Thanks to a really idiotic Vermont law, food companies all over the U.S. are scrambling to make thoroughly useless changes to their labels, specifying whether any GM ingredients are in their products. Providing no scientific merit, the law seems to be designed simply to benefit Vermont. Guess who will pay the higher prices for this nonsense?
Sometimes it's hard to tell what foods are good, bad or just OK when it comes to health. One might expect labels of the front of packages to help out and they should but sometimes they're more misleading than helpful.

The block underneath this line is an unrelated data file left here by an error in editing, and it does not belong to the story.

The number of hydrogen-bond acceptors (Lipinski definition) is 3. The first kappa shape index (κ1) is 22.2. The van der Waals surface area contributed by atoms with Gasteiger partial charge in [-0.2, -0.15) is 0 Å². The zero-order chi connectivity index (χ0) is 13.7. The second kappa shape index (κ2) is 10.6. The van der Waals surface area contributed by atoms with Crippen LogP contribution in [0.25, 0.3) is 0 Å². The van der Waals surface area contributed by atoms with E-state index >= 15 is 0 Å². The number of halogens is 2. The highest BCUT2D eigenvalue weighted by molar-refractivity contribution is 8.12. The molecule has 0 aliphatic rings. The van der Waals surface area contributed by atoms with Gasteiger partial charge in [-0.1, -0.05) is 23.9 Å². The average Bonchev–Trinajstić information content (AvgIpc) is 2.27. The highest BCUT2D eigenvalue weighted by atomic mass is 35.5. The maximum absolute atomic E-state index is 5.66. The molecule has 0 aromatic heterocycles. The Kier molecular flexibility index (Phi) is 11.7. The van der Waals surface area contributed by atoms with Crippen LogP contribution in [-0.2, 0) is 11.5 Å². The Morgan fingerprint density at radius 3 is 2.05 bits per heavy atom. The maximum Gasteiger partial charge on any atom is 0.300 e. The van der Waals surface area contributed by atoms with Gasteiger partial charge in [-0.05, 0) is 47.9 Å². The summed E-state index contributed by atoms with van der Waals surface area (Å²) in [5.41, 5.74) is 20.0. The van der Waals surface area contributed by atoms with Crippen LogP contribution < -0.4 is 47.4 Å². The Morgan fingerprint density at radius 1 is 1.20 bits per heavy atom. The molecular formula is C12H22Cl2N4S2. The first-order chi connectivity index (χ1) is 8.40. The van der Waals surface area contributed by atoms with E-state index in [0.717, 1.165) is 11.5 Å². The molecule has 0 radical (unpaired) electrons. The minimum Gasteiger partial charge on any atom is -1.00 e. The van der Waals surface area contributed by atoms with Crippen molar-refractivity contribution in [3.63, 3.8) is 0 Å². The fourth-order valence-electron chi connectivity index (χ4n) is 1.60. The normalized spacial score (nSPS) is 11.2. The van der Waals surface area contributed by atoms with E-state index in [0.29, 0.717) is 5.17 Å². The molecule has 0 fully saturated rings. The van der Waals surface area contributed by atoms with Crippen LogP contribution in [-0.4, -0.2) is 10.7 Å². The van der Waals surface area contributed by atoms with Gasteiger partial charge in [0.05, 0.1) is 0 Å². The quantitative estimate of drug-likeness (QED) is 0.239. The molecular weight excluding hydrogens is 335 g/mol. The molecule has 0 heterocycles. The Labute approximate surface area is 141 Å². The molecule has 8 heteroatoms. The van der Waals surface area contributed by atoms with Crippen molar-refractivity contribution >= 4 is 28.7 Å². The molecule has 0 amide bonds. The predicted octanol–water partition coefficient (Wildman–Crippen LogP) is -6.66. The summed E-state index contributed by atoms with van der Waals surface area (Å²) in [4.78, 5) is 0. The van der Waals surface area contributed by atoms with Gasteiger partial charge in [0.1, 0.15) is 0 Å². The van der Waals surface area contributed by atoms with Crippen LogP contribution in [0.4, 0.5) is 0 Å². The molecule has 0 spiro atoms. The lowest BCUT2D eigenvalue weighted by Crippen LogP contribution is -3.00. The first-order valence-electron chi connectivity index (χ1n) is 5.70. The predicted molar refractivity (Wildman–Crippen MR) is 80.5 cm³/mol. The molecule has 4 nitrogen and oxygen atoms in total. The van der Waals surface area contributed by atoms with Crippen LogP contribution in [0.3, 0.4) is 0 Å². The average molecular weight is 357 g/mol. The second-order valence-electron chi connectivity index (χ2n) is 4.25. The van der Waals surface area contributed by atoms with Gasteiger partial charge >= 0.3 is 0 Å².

Taco Bell will join other fast food companies in the movement towards cage-free eggs, but what does this label really mean?
This week s U.S. News & World Report features an article by Health and Science Writer K. Aleisha Fetters entitled, Are Health Foods Making You Fat?--experts share how healthy foods can derail your diet. The intentionally misleading title attracts attention, but of course her intent is to warn her readers not to be bamboozled by health claims prominently displayed on food labels, which upon closer inspection turn out not to be so conducive to a healthy diet as it seemed.